Nobel medicine prize for game-changing cancer immunotherapies
American James Allison and Japanese Tasuku Honjo won the 2018 Nobel Prize for Physiology or Medicine on Monday for game-changing discoveries about how to harness and manipulate the immune system to fight cancer, Reuters reported.
The scientists’ work in the 1990s has since swiftly led to new and dramatically improved therapies for cancers such as melanoma and lung cancer.
Immune checkpoint blockade
Allison and Honjo showed releasing the brakes on the immune system can unleash its power to attack cancer. The resulting treatments, known as immune checkpoint blockade, have “fundamentally changed the outcome” for some advanced cancer patients,” the Nobel institute said.
Revolutionized cancer treatment
Allison’s and Honjo’s work focused on proteins that act as brakes on the immune system - preventing the body’s main immune cells, known as T-cells, from attacking tumors effectively. The discoveries led to the creation of a multibillion-dollar market for new cancer medicines. Bristol-Myers Squibb’s CTLA-4 therapy Yervoy was the first such drug to win approval, in 2011. However, it is medicines targeting PD-1 blockade that have proved a bigger commercial hit, led by Merck & Co’s Keytruda in 2014.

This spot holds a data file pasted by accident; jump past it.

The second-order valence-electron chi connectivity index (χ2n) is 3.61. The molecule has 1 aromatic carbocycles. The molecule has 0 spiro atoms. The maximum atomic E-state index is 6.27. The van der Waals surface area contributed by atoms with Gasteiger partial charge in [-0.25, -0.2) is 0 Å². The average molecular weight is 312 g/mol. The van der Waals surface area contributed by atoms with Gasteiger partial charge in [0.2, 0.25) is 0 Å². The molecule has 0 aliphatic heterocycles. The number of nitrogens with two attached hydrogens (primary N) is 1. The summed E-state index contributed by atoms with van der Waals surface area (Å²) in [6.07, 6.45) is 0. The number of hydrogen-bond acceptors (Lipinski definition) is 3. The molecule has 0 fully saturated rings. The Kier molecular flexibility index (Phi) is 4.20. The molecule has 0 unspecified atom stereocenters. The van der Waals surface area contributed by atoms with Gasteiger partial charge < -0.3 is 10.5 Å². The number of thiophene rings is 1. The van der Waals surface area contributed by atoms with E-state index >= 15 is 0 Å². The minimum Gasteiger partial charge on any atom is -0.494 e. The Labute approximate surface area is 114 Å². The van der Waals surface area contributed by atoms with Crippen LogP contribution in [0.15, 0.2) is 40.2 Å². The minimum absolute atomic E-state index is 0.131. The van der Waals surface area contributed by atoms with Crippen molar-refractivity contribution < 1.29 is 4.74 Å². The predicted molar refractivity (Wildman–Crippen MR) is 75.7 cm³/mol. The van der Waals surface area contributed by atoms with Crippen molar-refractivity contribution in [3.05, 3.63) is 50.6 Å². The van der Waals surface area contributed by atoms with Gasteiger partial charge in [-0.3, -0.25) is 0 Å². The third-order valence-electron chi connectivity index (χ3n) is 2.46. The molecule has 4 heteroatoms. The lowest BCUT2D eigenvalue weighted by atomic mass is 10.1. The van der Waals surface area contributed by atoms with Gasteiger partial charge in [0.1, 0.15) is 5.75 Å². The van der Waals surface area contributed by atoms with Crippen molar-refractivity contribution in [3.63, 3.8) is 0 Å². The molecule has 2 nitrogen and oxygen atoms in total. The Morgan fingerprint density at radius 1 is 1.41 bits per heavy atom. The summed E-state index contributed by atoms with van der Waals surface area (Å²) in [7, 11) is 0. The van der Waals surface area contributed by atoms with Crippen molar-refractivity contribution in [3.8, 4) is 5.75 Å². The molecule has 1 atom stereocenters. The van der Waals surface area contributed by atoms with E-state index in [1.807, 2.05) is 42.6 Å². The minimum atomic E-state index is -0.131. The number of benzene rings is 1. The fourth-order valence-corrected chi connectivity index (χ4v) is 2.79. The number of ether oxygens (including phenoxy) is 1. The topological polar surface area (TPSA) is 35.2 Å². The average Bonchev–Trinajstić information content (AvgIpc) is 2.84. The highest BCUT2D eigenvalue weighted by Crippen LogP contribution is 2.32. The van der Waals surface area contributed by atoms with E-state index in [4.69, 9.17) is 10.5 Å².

These and rival drugs from Roche, AstraZeneca, Pfizer and Sanofi) now offer new options for patients with melanoma, lung and bladder cancers.
Sales of such medicines, which are given as infusions, are expected to reach some $15 billion this year, according to Thomson Reuters consensus forecasts. Some analysts see eventual revenues of $50 billion.
The seminal discoveries by the two Laureates constitute a landmark in our fight against cancer,” the Nobel Assembly at Sweden’s Karolinska Institute said as it awarded the prize of nine million Swedish crowns ($1 million).